« Making Sense with Sam Harris

#186 — The Bomb

2020-02-17 | 🔗

In this episode of the podcast, Sam Harris speaks with Fred Kaplan about the ever-present threat of nuclear war. They discuss the history of nuclear deterrence, U.S. first-strike policy, preventive war, limited nuclear war, tactical vs. strategic weapons, Trump’s beliefs about nuclear weapons, the details of command and control, and other topics.

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This is an unofficial transcript meant for reference. Accuracy is not guaranteed.
I the last time you thought about the prospect of nuclear war mean seriously thought of them, and even a semblance of an appropriate emotional response. Just think about it. It is, though you ve, lived your whole life in a house that has been rigged to explode. And it is rigged now at any point in the last seventy five years. In fact, the doomsday clock was just advanced closer to midnight than it has been at any point. In the last seventy five years, It now reads one hundred seconds to midnight now
whether you put much significance in that warning. Just a moment to consider that the people who focus on this problem, I was worried now as they ve ever been, but do you think about this inferred asked How long it's been since you worried that you might have some serious illness or that your kids might How long has it been since you ve heard about being a victim of crime or worried about dying in a plane crash. It problem. He hasn't been that one might have happened last week, even but I would wager that very few people listening to US podcast have spent uneasy living in time feeling locations of what is manifestly true, all of us are living under a system of self annihilation. That is so diet. Luckily unstable though we might stop.
People into a nuclear war based solely on false information. In fact, this is almost happened. On more than one occasion. Do you know name Stanislav petrol. He should be one of the most famous people in human history, and yet he is basically unknown. He was a lieutenant colonel in the Soviet AIR Defence forces it is widely believed to be almost entirely responsible for the fact that we didn't have world war. Three you may year, nineteen eighty three, this was at the height of the Cold war, and the Soviet Union had just mistaken. A korean passenger jet flight, seven for a spy plane and shot down after strayed into burying airspace and the U S and our allies were outraged over this and on high alert. Both for you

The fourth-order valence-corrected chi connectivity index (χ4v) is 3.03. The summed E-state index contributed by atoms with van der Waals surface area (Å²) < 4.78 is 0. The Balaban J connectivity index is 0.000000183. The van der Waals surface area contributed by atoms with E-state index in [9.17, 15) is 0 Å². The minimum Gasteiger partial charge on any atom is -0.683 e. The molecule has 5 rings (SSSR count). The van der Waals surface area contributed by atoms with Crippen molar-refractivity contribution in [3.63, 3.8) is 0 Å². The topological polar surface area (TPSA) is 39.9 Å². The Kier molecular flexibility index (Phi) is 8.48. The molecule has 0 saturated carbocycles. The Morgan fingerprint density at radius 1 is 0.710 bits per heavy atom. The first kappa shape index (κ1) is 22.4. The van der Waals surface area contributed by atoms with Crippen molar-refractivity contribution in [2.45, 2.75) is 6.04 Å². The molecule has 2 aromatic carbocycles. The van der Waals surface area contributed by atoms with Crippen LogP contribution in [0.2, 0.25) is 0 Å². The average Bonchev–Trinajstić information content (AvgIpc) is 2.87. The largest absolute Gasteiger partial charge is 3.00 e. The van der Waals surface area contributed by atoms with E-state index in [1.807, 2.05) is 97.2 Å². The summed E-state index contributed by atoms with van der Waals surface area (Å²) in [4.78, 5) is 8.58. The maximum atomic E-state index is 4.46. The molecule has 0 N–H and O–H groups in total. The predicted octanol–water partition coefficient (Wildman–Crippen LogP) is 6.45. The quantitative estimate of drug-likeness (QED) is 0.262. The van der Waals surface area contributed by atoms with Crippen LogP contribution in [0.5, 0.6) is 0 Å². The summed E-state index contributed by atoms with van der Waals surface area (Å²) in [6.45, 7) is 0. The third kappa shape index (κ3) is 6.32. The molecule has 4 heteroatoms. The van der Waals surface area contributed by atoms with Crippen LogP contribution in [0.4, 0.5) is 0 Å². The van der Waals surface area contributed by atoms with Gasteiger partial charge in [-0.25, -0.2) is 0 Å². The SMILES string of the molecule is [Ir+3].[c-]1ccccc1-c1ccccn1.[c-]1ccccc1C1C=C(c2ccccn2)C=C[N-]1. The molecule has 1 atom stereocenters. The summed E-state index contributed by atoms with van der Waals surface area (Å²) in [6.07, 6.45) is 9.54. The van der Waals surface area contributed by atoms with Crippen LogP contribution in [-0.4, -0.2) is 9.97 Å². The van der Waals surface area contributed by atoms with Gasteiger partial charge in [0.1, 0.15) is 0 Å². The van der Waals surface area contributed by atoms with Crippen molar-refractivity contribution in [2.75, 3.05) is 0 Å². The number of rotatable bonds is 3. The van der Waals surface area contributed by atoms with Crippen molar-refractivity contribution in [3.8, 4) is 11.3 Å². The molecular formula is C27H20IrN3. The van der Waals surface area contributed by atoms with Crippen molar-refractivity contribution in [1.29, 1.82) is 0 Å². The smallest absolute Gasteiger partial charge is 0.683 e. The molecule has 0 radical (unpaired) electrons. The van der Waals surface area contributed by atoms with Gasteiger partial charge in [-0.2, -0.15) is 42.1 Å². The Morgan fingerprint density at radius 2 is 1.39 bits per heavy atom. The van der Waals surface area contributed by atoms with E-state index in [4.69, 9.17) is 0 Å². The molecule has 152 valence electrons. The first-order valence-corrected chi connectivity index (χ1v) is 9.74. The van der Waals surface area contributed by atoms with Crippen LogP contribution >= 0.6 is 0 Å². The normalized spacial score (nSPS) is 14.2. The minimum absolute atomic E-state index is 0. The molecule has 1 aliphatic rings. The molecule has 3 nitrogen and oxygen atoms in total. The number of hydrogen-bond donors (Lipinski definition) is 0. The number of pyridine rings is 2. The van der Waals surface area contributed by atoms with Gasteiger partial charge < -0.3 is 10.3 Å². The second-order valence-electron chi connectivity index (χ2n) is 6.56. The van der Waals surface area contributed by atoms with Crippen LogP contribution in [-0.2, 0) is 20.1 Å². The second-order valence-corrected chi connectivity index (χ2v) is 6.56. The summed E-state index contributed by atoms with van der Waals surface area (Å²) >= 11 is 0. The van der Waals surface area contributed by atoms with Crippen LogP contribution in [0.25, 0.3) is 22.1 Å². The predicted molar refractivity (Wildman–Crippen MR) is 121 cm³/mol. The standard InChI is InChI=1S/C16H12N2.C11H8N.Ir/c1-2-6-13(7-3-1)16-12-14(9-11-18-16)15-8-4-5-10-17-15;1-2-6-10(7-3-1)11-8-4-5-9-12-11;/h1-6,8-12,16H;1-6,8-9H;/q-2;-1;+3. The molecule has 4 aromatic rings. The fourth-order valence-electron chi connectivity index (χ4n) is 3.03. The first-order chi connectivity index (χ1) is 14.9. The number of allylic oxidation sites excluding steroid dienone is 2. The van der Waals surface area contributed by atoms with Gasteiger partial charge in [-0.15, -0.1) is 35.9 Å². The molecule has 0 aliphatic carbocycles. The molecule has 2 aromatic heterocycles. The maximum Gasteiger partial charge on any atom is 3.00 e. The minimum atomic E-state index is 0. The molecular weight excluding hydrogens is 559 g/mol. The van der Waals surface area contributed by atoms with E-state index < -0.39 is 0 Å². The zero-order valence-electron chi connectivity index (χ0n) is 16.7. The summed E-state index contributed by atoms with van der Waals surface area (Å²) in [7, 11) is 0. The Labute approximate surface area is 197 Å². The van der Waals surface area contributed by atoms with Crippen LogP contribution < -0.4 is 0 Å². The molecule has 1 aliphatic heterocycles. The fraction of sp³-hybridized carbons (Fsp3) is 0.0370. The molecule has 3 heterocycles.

ass in the Soviet Union had performed multiple nuclear tests that month, and so was in this context, in which soviet radar reported that the? U S had launched five icy, be at targets. When the soviet union- and and the data were checked and reject and it was apparent no sign that they were an error and Stanislav Petrov stood at the helm now he didn't have the authority to launch retaliatory strike himself. His responsibility was to pass the information up the chain of command, but given the protocols and plays its work. We believe that, had he passed at information along a mass retaliatory strike against the United States would have been more or less guaranteed and if upon the scene incoming missiles of which there would likely have been hundreds. If not thousands,
We would have launched day retaliatory strike of our own. And that would have been game over Millions of people would have died or less immediately now, happily Petra declined to pass information along and his decision boil down to mere intuition right, the poor, to call demanded that he passing information along because it showed every sign of being a real attack, but Petra reasoned that if the United they were really going to launch a nuclear first strike. They would do with more than five missiles, five missiles doesn't make a lot of sense, but I also believe that any of the other people who could have been on duty that night instead of petrol, would have surely passed this information up the chain of command and killing a few hundred million people and thereby
wiping out the United States and Russia as you'll, soon hear our attack I'd worry strike protocol entailed wiping out Eastern Europe and China for good man. This could well ended human civilization, so thing but year the year was nineteen. Eighty three. One way to remember where we, There is just remember the movies released that year. Here's the list return of the jet. I terms of endearment, Flash dance trading places risky business, the big chill breathless, scarface silk would start eighty, the right stuff, rumble fish. The outsiders, Monty Python, the meaning of life, You're from movies, but those were almost The last films ever made.